I’m writing this on November 24th. Last night, at a Black Lives Matter protest here in Minneapolis, white supremacists shot and wounded several peaceful protesters. This took place at the 4th Precinct, where, as you’d guess, there was no shortage of cops. The police response was to mace the protesters. The protest had been triggered by the police shooting of an unarmed black man, who, according to witnesses, was handcuffed when he was shot. A few days ago, the head of the police union said that the witnesses who claimed he was handcuffed should be prosecuted. I bring this up to emphasize that the question of how and why a State moves from democracy to totalitarian dictatorship is not merely academic. Between police terrorism and NSA surveillance and persecution of whistle-blowers and a candidate for the Presidential nomination of a major party encouraging beating of dissidents at his rallies and calling for Muslims to be required to wear identification marks, we are seeing that process develop before our eyes.
How, then, did a Bonapartist dictatorship take hold of the proletarian revolution? “A political struggle is in essence a struggle of interests and forces, not arguments.”
This sentence not only holds the key to answering the question of how the Stalin faction came to power, but also addresses those who believe (as, of course, I do, and so do you) that their arguments are rational, and that therefore something is fundamentally wrong with those who don’t see things their way, and with those who want to abandon the whole notion of rational discourse and polemic on the basis that no one will be convinced anyway.
This question is so important, that I want to take a moment to look at it, even though it does not directly address the nature of the Soviet State, or the triumph of bureaucratic dictatorship over proletarian democracy. What, exactly, is the role of polemic, propaganda, discourse? How does it matter when it is so much less a question of argument than of interests and forces?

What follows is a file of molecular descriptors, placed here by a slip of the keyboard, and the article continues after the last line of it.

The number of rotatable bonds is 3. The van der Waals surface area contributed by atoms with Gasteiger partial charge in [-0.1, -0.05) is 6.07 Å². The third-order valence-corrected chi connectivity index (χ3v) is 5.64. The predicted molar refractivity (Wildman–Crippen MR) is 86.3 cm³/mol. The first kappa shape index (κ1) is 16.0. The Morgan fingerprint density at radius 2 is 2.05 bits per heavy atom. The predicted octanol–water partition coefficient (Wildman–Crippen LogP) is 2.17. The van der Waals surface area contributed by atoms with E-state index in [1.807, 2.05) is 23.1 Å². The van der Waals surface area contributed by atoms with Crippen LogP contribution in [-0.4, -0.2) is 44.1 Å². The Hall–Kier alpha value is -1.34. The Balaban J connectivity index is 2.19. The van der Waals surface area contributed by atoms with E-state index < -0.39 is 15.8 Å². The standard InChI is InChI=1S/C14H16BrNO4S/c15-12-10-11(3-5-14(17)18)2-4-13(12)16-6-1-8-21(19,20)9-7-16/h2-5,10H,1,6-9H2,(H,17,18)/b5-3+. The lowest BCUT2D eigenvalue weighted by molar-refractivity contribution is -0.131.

Consider a sheet of 440c steel that I want to turn into a knife blade. I can press it and bend it as much as I want, but I’m never going to produce a knife blade. In order to shape the steel, I have to heat it up. In this analogy, the steel represents the consciousness of the individual, and the heat is from the clash of objective forces. In other words, my assertion is that developments in the objective world—police terror, income disparity, war—make people question what they know, and encourage them to seek new answers. It is at this point that rational argument supported by facts can, indeed, make the critical difference. That’s why I don’t believe I’m entirely wasting my time by arguing for my beliefs, and why I try to be convincing. But I need to recognize that events in the world as they affect individuals are stronger than any argument I might make.
There was an incident that I remember reading about, though I haven’t been able to find it, where, following the betrayal of the Chinese Revolution of 1927, a fellow Left Oppositionists said that their movement would grow because their predictions had been proven correct. Trotsky replied that they may gain a few because of that, but that it was a defeat for the working class, and the program of the Left Opposition was based on working class victory, and the objective forces of the class struggle had greater effect than a correct prognosis. This proved true—the defeat gave impetus to the Stalin clique, which based itself on anti-working class forces, even though its policies had led to the defeat.
The class struggle ebbs and flows. The post WWI era, the middle to late 1930s, and the post WWII era saw tremendous class battles. I believe we are on the verge of another such period as I write these lines. And, as capitalism is international, it is the international situation, the international correlation of forces as the working class measures its strength against capital, or retreats into demoralization and quiescence, that provide ground that, for the ideas of socialism, is fertile—or not.